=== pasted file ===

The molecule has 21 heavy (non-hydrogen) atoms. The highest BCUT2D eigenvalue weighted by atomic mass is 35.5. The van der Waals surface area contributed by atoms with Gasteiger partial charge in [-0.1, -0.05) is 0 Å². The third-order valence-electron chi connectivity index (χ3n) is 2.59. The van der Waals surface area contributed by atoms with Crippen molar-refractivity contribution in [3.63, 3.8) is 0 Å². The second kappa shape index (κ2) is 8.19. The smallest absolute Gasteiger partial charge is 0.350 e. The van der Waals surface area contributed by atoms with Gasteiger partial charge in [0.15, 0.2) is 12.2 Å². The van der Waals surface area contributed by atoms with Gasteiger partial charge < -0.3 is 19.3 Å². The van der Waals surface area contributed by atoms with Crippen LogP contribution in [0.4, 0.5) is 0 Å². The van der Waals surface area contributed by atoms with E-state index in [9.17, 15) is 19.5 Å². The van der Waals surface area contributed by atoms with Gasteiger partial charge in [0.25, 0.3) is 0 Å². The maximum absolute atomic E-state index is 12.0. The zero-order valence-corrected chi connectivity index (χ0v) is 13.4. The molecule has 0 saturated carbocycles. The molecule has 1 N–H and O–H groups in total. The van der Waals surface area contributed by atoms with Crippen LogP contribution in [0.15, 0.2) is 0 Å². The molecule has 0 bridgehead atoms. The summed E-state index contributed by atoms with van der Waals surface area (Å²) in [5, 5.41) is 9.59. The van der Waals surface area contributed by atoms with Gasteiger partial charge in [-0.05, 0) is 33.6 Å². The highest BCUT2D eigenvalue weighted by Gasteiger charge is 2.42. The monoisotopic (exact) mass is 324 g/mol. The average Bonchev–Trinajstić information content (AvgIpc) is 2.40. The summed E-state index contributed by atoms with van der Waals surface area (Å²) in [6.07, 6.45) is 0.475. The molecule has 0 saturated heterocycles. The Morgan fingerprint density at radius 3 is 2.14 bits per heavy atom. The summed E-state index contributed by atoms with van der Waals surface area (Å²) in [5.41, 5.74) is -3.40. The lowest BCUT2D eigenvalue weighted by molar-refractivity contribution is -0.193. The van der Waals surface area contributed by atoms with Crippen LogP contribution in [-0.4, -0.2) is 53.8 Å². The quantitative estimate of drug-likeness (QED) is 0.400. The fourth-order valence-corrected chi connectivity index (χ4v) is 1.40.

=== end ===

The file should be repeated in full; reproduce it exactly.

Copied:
The molecule has 21 heavy (non-hydrogen) atoms. The highest BCUT2D eigenvalue weighted by atomic mass is 35.5. The van der Waals surface area contributed by atoms with Gasteiger partial charge in [-0.1, -0.05) is 0 Å². The third-order valence-electron chi connectivity index (χ3n) is 2.59. The van der Waals surface area contributed by atoms with Crippen molar-refractivity contribution in [3.63, 3.8) is 0 Å². The second kappa shape index (κ2) is 8.19. The smallest absolute Gasteiger partial charge is 0.350 e. The van der Waals surface area contributed by atoms with Gasteiger partial charge in [0.15, 0.2) is 12.2 Å². The van der Waals surface area contributed by atoms with Gasteiger partial charge < -0.3 is 19.3 Å². The van der Waals surface area contributed by atoms with Crippen LogP contribution in [0.4, 0.5) is 0 Å². The van der Waals surface area contributed by atoms with E-state index in [9.17, 15) is 19.5 Å². The van der Waals surface area contributed by atoms with Gasteiger partial charge in [0.25, 0.3) is 0 Å². The maximum absolute atomic E-state index is 12.0. The zero-order valence-corrected chi connectivity index (χ0v) is 13.4. The molecule has 0 saturated carbocycles. The molecule has 1 N–H and O–H groups in total. The van der Waals surface area contributed by atoms with Crippen LogP contribution in [0.15, 0.2) is 0 Å². The molecule has 0 bridgehead atoms. The summed E-state index contributed by atoms with van der Waals surface area (Å²) in [5, 5.41) is 9.59. The van der Waals surface area contributed by atoms with Gasteiger partial charge in [-0.05, 0) is 33.6 Å². The highest BCUT2D eigenvalue weighted by Gasteiger charge is 2.42. The monoisotopic (exact) mass is 324 g/mol. The average Bonchev–Trinajstić information content (AvgIpc) is 2.40. The summed E-state index contributed by atoms with van der Waals surface area (Å²) in [6.07, 6.45) is 0.475. The molecule has 0 saturated heterocycles. The Morgan fingerprint density at radius 3 is 2.14 bits per heavy atom. The summed E-state index contributed by atoms with van der Waals surface area (Å²) in [5.41, 5.74) is -3.40. The lowest BCUT2D eigenvalue weighted by molar-refractivity contribution is -0.193. The van der Waals surface area contributed by atoms with Crippen LogP contribution in [-0.4, -0.2) is 53.8 Å². The quantitative estimate of drug-likeness (QED) is 0.400. The fourth-order valence-corrected chi connectivity index (χ4v) is 1.40.